La Velle E. Neal III
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Tony Oliva shuffled into his living room to thumb through some photo albums. Then he entered his den, walked by the pool table, opened a cabinet and pulled out a box.

"Here, go through this," he said to his Wednesday visitor while reaching for more boxes.

The visitor, me, felt guilty. It was my question that had the Hall of Famer turning his home upside down while looking for a photo of him with former Minneapolis Miller Willie Mays. We found pictures of Oliva with darn near everyone else. Ted Williams. Ernie Banks. Orlando Cepeda. Roy Campanella. Ferguson Jenkins. All his Twins teammates. Even one with future president George Bush and at a large dinner gathering that included O.J. Simpson.

"I can't believe this," said the 85-year-old Oliva, now sitting on the floor between the cabinet and pool table, flipping through photographs.

Oliva played in the American League while Mays played in the National League. But the two had become acquaintances through years of All-Star Games and Old Timers' games. And he's sure he has photographic proof somewhere in his Bloomington home. I stopped him from going into the basement to continue the search.

Mays passed away Tuesday at age 93, two days before a Negro Leagues tribute game is scheduled to be played in Birmingham, Ala., where he played for the Black Barons before signing with the New York Giants. Oliva was home when a Twins official called to inform him of Mays' passing. He knew Mays had been ailing and had been in contact with Cepeda for updates.

Mays, his favorite player, had been on his mind.

"I've had a chance to see a lot of players. I've been in baseball 60 years," Oliva said. "There were a lot of good players in my era. You had [Roberto] Clemente, Hank Aaron, the Mickey Mantles. You pick one out of all those great players, and it's not fair. But, for me, Willie was number one. Willie did everything. He was special in everything."

Minnesotans know this better than most. Mays was here for 35 games in 1951 as a member of the Millers. Just 35 games, but they were memorable. The story of the best all-around player in baseball history can't be told without including his Millers exploits.

Mays lived at 3616 4th Av. S. in Minneapolis, just a short walk away from Nicollet Park, home of the Millers. He already had Giants manager Leo Durocher drooling over him during spring training but was not allowed to break camp with the team. So Mays was sent to their affiliate in Minneapolis.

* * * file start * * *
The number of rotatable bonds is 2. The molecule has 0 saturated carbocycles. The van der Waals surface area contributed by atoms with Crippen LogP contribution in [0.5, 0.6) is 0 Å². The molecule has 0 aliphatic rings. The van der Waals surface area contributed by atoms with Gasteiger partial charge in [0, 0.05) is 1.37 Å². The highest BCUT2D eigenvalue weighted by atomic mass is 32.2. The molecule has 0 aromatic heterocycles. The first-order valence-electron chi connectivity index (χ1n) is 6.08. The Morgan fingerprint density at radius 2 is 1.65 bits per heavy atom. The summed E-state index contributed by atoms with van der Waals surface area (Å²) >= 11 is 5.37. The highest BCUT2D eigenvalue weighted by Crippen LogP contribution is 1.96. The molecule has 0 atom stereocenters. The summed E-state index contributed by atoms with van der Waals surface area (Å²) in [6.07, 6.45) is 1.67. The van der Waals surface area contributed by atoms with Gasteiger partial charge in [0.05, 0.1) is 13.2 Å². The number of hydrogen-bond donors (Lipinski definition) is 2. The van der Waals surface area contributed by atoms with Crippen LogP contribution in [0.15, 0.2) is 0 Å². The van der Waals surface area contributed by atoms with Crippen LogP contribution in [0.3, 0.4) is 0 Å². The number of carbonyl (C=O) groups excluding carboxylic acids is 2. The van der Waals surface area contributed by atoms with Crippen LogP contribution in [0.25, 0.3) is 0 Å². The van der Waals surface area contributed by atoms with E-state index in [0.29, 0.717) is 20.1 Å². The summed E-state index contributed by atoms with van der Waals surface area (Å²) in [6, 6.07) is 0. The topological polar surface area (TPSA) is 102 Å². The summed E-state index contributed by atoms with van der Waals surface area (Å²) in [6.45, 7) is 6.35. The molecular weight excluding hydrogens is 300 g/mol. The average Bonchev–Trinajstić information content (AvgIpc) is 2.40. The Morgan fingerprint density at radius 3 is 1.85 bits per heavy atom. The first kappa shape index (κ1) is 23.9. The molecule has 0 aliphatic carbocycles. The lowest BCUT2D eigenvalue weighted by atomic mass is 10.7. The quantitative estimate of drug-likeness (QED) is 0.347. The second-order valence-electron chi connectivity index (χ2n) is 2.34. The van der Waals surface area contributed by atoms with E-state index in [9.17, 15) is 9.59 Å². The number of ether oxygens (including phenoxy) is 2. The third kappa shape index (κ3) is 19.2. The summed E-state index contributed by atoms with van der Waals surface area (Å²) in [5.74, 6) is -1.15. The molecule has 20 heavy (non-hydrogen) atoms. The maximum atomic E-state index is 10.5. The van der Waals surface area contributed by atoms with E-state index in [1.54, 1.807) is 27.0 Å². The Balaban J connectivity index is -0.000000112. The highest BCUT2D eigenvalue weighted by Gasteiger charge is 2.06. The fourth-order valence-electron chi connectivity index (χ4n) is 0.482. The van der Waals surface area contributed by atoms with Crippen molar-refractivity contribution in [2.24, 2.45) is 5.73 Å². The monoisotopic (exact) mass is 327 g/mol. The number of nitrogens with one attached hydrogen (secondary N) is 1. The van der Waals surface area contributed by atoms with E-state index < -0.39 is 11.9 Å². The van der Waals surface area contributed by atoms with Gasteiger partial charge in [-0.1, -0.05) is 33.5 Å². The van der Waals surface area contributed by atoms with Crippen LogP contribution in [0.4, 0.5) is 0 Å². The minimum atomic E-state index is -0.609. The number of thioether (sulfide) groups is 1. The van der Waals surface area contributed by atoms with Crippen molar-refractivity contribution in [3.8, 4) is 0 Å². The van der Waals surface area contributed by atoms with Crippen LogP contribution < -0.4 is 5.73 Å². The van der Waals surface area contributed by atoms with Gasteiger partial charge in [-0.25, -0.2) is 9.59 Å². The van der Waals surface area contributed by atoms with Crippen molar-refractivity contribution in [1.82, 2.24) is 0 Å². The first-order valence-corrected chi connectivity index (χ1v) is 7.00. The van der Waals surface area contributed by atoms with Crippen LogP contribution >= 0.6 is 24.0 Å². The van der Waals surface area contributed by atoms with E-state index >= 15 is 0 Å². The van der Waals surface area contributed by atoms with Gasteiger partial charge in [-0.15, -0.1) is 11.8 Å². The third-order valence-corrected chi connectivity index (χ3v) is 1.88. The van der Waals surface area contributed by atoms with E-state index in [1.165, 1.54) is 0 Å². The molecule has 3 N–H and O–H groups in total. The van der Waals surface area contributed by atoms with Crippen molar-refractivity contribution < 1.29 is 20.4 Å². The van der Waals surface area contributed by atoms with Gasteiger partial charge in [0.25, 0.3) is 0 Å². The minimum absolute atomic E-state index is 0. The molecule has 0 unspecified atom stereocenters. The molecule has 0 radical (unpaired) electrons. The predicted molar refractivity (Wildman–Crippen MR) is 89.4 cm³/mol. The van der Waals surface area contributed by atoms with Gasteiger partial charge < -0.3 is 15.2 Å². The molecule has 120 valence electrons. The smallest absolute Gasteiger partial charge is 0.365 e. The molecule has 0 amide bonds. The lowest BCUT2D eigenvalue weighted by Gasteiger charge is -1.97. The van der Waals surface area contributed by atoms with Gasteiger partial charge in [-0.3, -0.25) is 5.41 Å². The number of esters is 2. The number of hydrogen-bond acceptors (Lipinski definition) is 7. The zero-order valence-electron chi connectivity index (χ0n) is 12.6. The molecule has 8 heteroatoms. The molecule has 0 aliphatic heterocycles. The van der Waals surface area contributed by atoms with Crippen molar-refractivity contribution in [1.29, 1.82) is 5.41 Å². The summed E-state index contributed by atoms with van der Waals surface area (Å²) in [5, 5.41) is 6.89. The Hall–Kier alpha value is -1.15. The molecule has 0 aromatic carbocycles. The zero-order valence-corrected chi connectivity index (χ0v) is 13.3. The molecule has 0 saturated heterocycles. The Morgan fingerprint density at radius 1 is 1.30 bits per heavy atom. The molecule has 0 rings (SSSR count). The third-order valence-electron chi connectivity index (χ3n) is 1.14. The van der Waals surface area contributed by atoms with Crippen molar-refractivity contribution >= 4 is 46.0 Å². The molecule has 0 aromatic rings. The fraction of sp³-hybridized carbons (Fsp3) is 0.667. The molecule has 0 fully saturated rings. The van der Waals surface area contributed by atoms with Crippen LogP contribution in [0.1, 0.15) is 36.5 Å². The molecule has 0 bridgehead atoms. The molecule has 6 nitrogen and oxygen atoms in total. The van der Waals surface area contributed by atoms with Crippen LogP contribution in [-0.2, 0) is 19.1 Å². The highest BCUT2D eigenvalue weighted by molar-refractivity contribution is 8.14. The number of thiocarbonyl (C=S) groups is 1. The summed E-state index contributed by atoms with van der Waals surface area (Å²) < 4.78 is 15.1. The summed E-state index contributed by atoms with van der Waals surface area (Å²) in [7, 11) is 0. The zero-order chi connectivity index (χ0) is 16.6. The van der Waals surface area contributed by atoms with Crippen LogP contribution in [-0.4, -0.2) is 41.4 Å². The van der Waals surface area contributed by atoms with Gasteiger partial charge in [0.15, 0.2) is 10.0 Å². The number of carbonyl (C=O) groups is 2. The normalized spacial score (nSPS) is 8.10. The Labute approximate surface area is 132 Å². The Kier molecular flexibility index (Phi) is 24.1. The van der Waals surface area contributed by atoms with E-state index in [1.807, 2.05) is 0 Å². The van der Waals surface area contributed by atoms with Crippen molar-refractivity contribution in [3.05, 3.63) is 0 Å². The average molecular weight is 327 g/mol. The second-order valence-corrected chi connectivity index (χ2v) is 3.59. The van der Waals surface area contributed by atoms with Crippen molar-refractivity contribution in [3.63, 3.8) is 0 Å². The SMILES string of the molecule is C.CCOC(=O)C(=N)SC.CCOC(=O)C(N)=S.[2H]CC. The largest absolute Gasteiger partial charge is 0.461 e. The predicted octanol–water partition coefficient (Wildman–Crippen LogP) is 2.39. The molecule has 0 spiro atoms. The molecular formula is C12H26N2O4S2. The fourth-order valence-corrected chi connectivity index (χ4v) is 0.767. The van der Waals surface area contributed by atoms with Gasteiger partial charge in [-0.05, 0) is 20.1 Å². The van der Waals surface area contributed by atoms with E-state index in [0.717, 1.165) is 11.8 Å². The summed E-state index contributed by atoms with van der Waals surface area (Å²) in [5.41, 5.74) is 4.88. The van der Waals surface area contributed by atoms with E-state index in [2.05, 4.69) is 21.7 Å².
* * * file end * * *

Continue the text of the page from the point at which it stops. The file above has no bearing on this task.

He hit his first homer in the third game. In the fifth game, he threw out a runner at home plate then scored the winning run in the 10th inning. In the seventh game, he scored the winning run in the 11th. In those 35 games, Mays batted a ridiculous .477 with eight home runs, 38 runs scored, 30 RBI, a .799 slugging percentage and was on a 16-game hitting streak when Durocher called him up.

Millers fans were so incensed that Giants owner Horace Stoneham wrote a letter to the Minneapolis Sunday Tribune addressing the move. "Merit must be recognized," he explained.

In a letter published May 27, 1951 in the Minneapolis Tribune, New York Giants owner Horace Stoneham wrote Minneapolis Millers fans were "entitled to an explanation" to why Willie Mays was moved to the big leagues.
In a letter published May 27, 1951 in the Minneapolis Tribune, New York Giants owner Horace Stoneham wrote Minneapolis Millers fans were "entitled to an explanation" to why Willie Mays was moved to the big leagues.

Newspapers.com, Special to the Star Tribune

Mays left the Millers and headed for NL Rookie of the Year honors that season. He appeared in exhibition games in Minneapolis in following seasons. Then he returned for the 1965 All-Star Game, which was held at Metropolitan Stadium. He played despite a bruised hip, and he played the entire game. "After I put a guy like Willie Mays in the lineup, why should I replace him?" said NL manager, and future Twins manager, Gene Mauch.

This was back when each league wanted to beat the other and before managers made sure everyone played and received an orange slice following games.

Oliva, one of six Twins on the AL team, chuckled as he remembered that Mays took Milt Pappas deep for a leadoff homer and was 1-for-3 with two walks.

Not long after Mays' departure for the big leagues in '51, local officials began trying to bring Major League Baseball to the Twin Cities. Fans didn't want a farm team anymore. So perhaps Mays' time here added fuel to the movement.

Mays went on to belt 660 career homers, which is still sixth all-time. That aged well despite the juiced baseballs and the PED era. Mays missed most of 1952 and all of 1953 while on military duty, or he might have made a run at 700 homers. Or even Babe Ruth's 714, which was the record at that time.

Another 40 or more home runs would not have altered Mays' status as the best pound-for-pound player ever. Millers fans knew what the Giants were getting. Oliva was sure of Mays' legacy, as we put his house back together after rummaging through photos for over an hour -- for a photo that was never found.

"He was easy to talk to and liked to talk about games in the past," Oliva said. "He was the best player I've ever seen play. There is no one comparable."